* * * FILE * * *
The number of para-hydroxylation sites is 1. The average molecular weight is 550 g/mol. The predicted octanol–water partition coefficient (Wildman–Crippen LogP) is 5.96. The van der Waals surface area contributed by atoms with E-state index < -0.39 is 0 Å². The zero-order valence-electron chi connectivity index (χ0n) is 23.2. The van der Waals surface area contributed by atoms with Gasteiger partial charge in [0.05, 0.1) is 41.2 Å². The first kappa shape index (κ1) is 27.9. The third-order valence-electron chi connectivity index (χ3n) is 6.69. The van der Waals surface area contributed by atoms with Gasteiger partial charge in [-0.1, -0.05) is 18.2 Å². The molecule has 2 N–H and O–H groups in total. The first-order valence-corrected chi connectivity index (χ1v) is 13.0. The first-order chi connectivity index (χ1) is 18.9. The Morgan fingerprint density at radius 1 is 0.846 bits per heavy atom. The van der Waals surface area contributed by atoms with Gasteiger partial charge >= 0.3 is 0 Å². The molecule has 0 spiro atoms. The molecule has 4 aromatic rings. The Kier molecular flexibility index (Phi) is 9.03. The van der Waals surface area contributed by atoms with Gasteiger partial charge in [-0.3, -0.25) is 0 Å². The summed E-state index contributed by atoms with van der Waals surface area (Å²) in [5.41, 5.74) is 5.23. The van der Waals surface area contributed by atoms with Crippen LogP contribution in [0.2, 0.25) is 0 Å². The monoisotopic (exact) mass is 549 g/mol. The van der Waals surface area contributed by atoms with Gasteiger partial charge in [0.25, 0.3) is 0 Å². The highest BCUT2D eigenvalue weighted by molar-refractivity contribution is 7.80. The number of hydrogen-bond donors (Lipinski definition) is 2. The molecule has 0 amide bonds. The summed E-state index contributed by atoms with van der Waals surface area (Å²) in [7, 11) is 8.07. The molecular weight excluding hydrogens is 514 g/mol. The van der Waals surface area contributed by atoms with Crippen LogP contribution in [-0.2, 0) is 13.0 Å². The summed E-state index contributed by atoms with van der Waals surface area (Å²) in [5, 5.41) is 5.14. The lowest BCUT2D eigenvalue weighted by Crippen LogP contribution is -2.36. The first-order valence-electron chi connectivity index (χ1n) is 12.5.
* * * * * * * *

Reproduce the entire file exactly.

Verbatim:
The number of para-hydroxylation sites is 1. The average molecular weight is 550 g/mol. The predicted octanol–water partition coefficient (Wildman–Crippen LogP) is 5.96. The van der Waals surface area contributed by atoms with E-state index < -0.39 is 0 Å². The zero-order valence-electron chi connectivity index (χ0n) is 23.2. The van der Waals surface area contributed by atoms with Gasteiger partial charge in [0.05, 0.1) is 41.2 Å². The first kappa shape index (κ1) is 27.9. The third-order valence-electron chi connectivity index (χ3n) is 6.69. The van der Waals surface area contributed by atoms with Gasteiger partial charge in [-0.1, -0.05) is 18.2 Å². The molecule has 2 N–H and O–H groups in total. The first-order valence-corrected chi connectivity index (χ1v) is 13.0. The first-order chi connectivity index (χ1) is 18.9. The Morgan fingerprint density at radius 1 is 0.846 bits per heavy atom. The van der Waals surface area contributed by atoms with Gasteiger partial charge >= 0.3 is 0 Å². The molecule has 0 spiro atoms. The molecule has 4 aromatic rings. The Kier molecular flexibility index (Phi) is 9.03. The van der Waals surface area contributed by atoms with Gasteiger partial charge in [-0.3, -0.25) is 0 Å². The summed E-state index contributed by atoms with van der Waals surface area (Å²) in [5.41, 5.74) is 5.23. The van der Waals surface area contributed by atoms with Crippen LogP contribution in [0.2, 0.25) is 0 Å². The monoisotopic (exact) mass is 549 g/mol. The van der Waals surface area contributed by atoms with Gasteiger partial charge in [0.25, 0.3) is 0 Å². The highest BCUT2D eigenvalue weighted by molar-refractivity contribution is 7.80. The number of hydrogen-bond donors (Lipinski definition) is 2. The molecule has 0 amide bonds. The summed E-state index contributed by atoms with van der Waals surface area (Å²) in [7, 11) is 8.07. The molecular weight excluding hydrogens is 514 g/mol. The van der Waals surface area contributed by atoms with Crippen LogP contribution in [-0.2, 0) is 13.0 Å². The summed E-state index contributed by atoms with van der Waals surface area (Å²) in [5, 5.41) is 5.14. The lowest BCUT2D eigenvalue weighted by Crippen LogP contribution is -2.36. The first-order valence-electron chi connectivity index (χ1n) is 12.5.